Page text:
Pre-border problems arise for commercial growers and plant breeders trying to import new selections, germplasm, and breeding stock in accordance with the Hazardous Substances and New Organisms Act, because of the limitations of the MPI Plants Biosecurity Index in accurately listing which species are already in New Zealand.
The Plants Biosecurity Index is incomplete, and also lacks taxonomic authorities, references, and synonymy from which to validate names.
MPI is well aware of these problems with the PBI, and has provided three-years funding from the Sustainable Food and Fibre Futures fund, in addition to contributions from the RNZIH, Landcare Research and horticultural organisations.
The project will involve searching, collating and evaluating scattered information held in living collections, stocklists, nursery catalogues, horticultural and botanical literature, and herbarium specimens to confirm what species are present in NZ, checking the taxonomy of these species and documenting their correct names.
For an estimated 600–800 species with the best evidence-based cases for presence in New Zealand, applications will be submitted to the Environmental Protection Authority for Section 26 determinations.
“This work will help resolve major knowledge gaps for faster and more informed plant importation and regulatory decisions, improved access to new germplasm for plant production and breeding, and more effective management of biosecurity, pest plants, disease and biocontrol vectors, and living collections,” says Murray.
Collaborators include Botanic Gardens Australia and NZ (NZ Region), International Dendrological Society (NZ Branch), International Plant Propagators’ Society (NZ Region), Massey University, NZ Plant Producers Inc, NZ Rhododendron Project Group, NZ Tree Crops Association, and the Orchid Council of NZ.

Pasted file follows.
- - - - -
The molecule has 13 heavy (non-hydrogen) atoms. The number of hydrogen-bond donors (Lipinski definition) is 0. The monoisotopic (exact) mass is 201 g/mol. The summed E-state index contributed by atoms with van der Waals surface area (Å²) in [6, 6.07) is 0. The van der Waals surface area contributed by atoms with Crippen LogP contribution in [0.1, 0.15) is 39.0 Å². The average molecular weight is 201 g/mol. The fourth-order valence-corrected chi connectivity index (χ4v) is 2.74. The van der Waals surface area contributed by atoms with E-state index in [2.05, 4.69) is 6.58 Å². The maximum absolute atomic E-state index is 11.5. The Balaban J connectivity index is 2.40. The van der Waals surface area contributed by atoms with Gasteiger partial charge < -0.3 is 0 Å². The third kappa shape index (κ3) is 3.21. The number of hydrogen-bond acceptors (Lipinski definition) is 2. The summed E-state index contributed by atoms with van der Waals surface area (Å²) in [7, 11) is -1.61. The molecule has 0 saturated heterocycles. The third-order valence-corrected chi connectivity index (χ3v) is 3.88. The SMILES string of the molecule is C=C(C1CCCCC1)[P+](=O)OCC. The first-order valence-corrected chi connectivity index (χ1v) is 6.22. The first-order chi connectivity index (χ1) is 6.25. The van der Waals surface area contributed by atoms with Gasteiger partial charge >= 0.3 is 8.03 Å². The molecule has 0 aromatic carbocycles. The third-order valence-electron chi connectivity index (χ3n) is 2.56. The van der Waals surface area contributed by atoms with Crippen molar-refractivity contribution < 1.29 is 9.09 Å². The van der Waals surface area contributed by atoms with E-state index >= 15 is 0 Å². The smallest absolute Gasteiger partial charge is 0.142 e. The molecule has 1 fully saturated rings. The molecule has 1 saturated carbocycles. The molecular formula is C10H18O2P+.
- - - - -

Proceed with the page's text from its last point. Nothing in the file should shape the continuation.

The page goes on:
This is a unique opportunity to pool resources to resolve some of the issues facing growers.
If you know of species present in NZ before 1998, that are not recorded on the ‘official’ databases, please contact Murray Dawson at firstname.lastname@example.org
Royal New Zealand Institute of Horticulture Award for John Liddle
Congratulations to Dr John Liddle of Waikanae for becoming an Associate of Honour (AHRIH) of the Royal NZ Institute of Horticulture for 2020.
After graduating from Massey University in 1982 with a PhD in chemistry (and a degree in business management), John began a professional career as a scientist working in the trace element animal nutrition section of the then Ministry of Agriculture and Fisheries’ Wallaceville Agriculture Research Centre in Upper Hutt (1982–1984).
He then moved to the commercial sector (1984–1989), as Manager and Chief Analyst for Analytical Services Ltd in Cambridge, a company providing specialist laboratory services including soil testing, plant tissue analysis and water testing.
From there, John returned to his horticultural roots (1989–1995) with DJ Liddle Ltd, a family owned production nursery established in Waikanae by his father, Don Liddle, in 1958. Don retired in 1995 and John established Liddle Wonder Ltd. Liddle Wonder is well-known for introducing new and interesting plants onto the market, and produced around 450,000 shrubs and perennials annually. John employed a base of 15 staff that grew to 30 during peak seasons.
Although the nursery closed in 2009 the Liddle Wonder website remains as a useful resource at https://liddlewonder.nz/. This website was built by John's own website development company, KingGrapes Ltd, which he established in 2000. KingGrapes focusses on nursery sector enterprises and has created sites including Go Gardening, Incredible Edibles, KiwiGold, Lyndale Nurseries, Colourwave and Thirkettles, with the latter two currently undergoing redevelopment.